Don’t just sit there, do something. Action must be taken to avert disaster. Whether you are on the side of the environmentalists or the leftists or the big businesses or the governments, all are agreed: action is necessary. The disagreement comes when deciding exactly what sort of action is required.
Did it not occur that maybe it is the doing itself that is the problem? It is humanity’s restless need to intervene, change things, make things, build towers, invent plastic toys, charge around the planet in motor cars and aeroplanes, conquer, plunder, steal, convert, help out, drop bombs, make profits – it is the very doing of these things that causes all the disasters. Aid work is a case in point, as Paul Theroux points out: 40 years of intensive aid programmes in Africa and things have only grown worse.
And it is action and movement, in the form of oil, that is draining the planet. If only we could learn to sit still and contemplate then we would do no damage. We would consume nothing and we would not be consumed. Lying in a field gazing at the sky is a huge pleasure; it costs nothing and is supremely environmentally friendly. It hurts no-one. ‘Doing’ itself is a kind of vanity: we do things in the hope that other people will see us doing things and believe us to be good and useful human beings.
It is for those reasons that I propose a national Do Less campaign. Do Less means simply that: whatever you do, just do less of it. That means less work, less travel, less going out, less shopping, less scurrying around, less television watching. Instead of filling every Saturday with pointless shopping trips, just stay at home, do nothing and buy nothing.
Doing less, apart from helping to heal the planet, will also help to heal our souls. Doing less means more staring out of the window, more reading, more storytelling, more sitting around the fire, more interaction with nature, more conviviality. The beauty of Do Less is that it is so very easy, so very enjoyable and so very useful. When you do less, everybody gets a break. It is also a huge money-saver: start doing less and you will need less money. Need less money and you will need to do less unpleasant work.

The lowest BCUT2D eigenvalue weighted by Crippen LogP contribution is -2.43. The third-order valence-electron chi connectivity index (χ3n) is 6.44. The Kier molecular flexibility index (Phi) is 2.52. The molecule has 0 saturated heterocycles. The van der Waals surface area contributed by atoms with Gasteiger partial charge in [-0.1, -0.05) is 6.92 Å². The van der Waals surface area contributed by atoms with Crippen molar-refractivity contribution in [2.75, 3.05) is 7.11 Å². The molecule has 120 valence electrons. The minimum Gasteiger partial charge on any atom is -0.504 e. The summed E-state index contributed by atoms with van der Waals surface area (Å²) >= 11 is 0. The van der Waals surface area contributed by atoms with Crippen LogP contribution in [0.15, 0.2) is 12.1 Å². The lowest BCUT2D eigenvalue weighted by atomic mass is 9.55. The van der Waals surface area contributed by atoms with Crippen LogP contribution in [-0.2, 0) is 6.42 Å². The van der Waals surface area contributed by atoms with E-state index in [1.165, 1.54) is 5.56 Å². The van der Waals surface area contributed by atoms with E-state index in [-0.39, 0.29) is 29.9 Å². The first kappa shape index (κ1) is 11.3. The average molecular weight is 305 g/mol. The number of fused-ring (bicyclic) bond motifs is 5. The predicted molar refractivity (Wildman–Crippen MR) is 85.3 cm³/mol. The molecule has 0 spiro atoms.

The beauty of the Do Less campaign is that it is strictly anti-fanatical. Fanaticism of any form is wrong because it is an arrogance, whether it is Muslim fanaticism, free-market fanaticism, environmental fanaticism, atheistic fanaticism. Fanaticism is the idea that your ideas are best and therefore you should impose them on other people, by coercion, persuasion or even military force. The philosophy of doing less – or even better, doing nothing at all – is nothing new. In a sense, it is simply Taoism, the ancient Chinese wisdom that preached non-activity and the idea of wu wei, meaning literally ‘without action’. Do nothing, say the Taoists, and good will prevail. The Tao Te Ching, Taoism’s central text, is supposed to have been written in around 500BC by Lao Tzu, a contemporary of Confucius. His idea is that things sort themselves out and we should leave each other alone:
The further one goes, the less one knows.
In fact, the idea of non-action is common to the mystical edges of all religions, whether we are talking about the pleasure-loving amoral mystics of Sufism, the crazy Catholic saints, the Zen Buddhists or even the Protestant mysticism expressed by the 18th-century English writer William Law. All these wise traditions say that the outward show of piety – in other words, ‘look at me, look at how holy I am’ – may simply be an arrogance. It is not in the doing, says the 12th-century German mystic Meister Eckhart, but in the being that liberation exists.
People should think less about what they ought to do, and more about what they ought to be. Do not imagine that you can ground your salvation upon your actions; it must rest on what you are.
Do Less is an even more Taoist version of Taoism, and an easy path to follow, because how much you do or do not do is entirely your own decision. There will be no Do Less police handing out fines for people who do too much, though you can buy the t-shirt from The Idler's website. If you can be bothered.
Tom Hodgkinson is the editor of The Idler and author of How to be Free (Hamish Hamilton, £14.99)
This article first appeared in the Ecologist October 2008